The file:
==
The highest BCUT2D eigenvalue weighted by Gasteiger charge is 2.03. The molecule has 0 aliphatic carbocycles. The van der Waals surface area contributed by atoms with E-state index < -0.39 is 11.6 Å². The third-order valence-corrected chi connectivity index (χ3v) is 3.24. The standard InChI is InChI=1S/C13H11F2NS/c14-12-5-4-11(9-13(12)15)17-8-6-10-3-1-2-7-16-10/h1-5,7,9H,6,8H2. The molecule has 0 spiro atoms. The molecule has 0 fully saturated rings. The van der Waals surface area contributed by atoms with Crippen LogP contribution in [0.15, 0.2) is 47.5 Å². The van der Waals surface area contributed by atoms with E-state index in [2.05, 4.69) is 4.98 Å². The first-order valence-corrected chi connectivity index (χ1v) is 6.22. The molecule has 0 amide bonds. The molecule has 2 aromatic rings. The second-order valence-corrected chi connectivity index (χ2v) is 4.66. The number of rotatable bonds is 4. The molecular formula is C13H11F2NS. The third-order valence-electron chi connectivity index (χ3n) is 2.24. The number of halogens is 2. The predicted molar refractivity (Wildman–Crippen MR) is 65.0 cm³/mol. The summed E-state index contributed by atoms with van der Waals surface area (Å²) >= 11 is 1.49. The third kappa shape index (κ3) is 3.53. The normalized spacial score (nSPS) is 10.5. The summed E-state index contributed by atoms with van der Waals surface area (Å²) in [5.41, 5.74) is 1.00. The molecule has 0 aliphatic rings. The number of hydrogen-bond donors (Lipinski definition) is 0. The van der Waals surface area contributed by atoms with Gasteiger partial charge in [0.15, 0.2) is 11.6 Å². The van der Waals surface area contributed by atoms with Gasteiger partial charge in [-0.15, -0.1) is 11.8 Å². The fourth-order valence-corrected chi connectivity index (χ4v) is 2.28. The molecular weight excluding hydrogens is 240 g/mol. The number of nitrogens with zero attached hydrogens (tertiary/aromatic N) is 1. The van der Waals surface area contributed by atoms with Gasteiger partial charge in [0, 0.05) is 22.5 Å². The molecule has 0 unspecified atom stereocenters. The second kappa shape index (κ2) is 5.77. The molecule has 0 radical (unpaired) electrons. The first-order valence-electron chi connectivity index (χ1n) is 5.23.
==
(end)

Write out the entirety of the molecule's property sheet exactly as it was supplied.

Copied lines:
The highest BCUT2D eigenvalue weighted by Gasteiger charge is 2.03. The molecule has 0 aliphatic carbocycles. The van der Waals surface area contributed by atoms with E-state index < -0.39 is 11.6 Å². The third-order valence-corrected chi connectivity index (χ3v) is 3.24. The standard InChI is InChI=1S/C13H11F2NS/c14-12-5-4-11(9-13(12)15)17-8-6-10-3-1-2-7-16-10/h1-5,7,9H,6,8H2. The molecule has 0 spiro atoms. The molecule has 0 fully saturated rings. The van der Waals surface area contributed by atoms with Crippen LogP contribution in [0.15, 0.2) is 47.5 Å². The van der Waals surface area contributed by atoms with E-state index in [2.05, 4.69) is 4.98 Å². The first-order valence-corrected chi connectivity index (χ1v) is 6.22. The molecule has 0 amide bonds. The molecule has 2 aromatic rings. The second-order valence-corrected chi connectivity index (χ2v) is 4.66. The number of rotatable bonds is 4. The molecular formula is C13H11F2NS. The third-order valence-electron chi connectivity index (χ3n) is 2.24. The number of halogens is 2. The predicted molar refractivity (Wildman–Crippen MR) is 65.0 cm³/mol. The summed E-state index contributed by atoms with van der Waals surface area (Å²) >= 11 is 1.49. The third kappa shape index (κ3) is 3.53. The normalized spacial score (nSPS) is 10.5. The summed E-state index contributed by atoms with van der Waals surface area (Å²) in [5.41, 5.74) is 1.00. The molecule has 0 aliphatic rings. The number of hydrogen-bond donors (Lipinski definition) is 0. The van der Waals surface area contributed by atoms with Gasteiger partial charge in [0.15, 0.2) is 11.6 Å². The van der Waals surface area contributed by atoms with Gasteiger partial charge in [-0.15, -0.1) is 11.8 Å². The fourth-order valence-corrected chi connectivity index (χ4v) is 2.28. The molecular weight excluding hydrogens is 240 g/mol. The number of nitrogens with zero attached hydrogens (tertiary/aromatic N) is 1. The van der Waals surface area contributed by atoms with Gasteiger partial charge in [0, 0.05) is 22.5 Å². The molecule has 0 unspecified atom stereocenters. The second kappa shape index (κ2) is 5.77. The molecule has 0 radical (unpaired) electrons. The first-order valence-electron chi connectivity index (χ1n) is 5.23.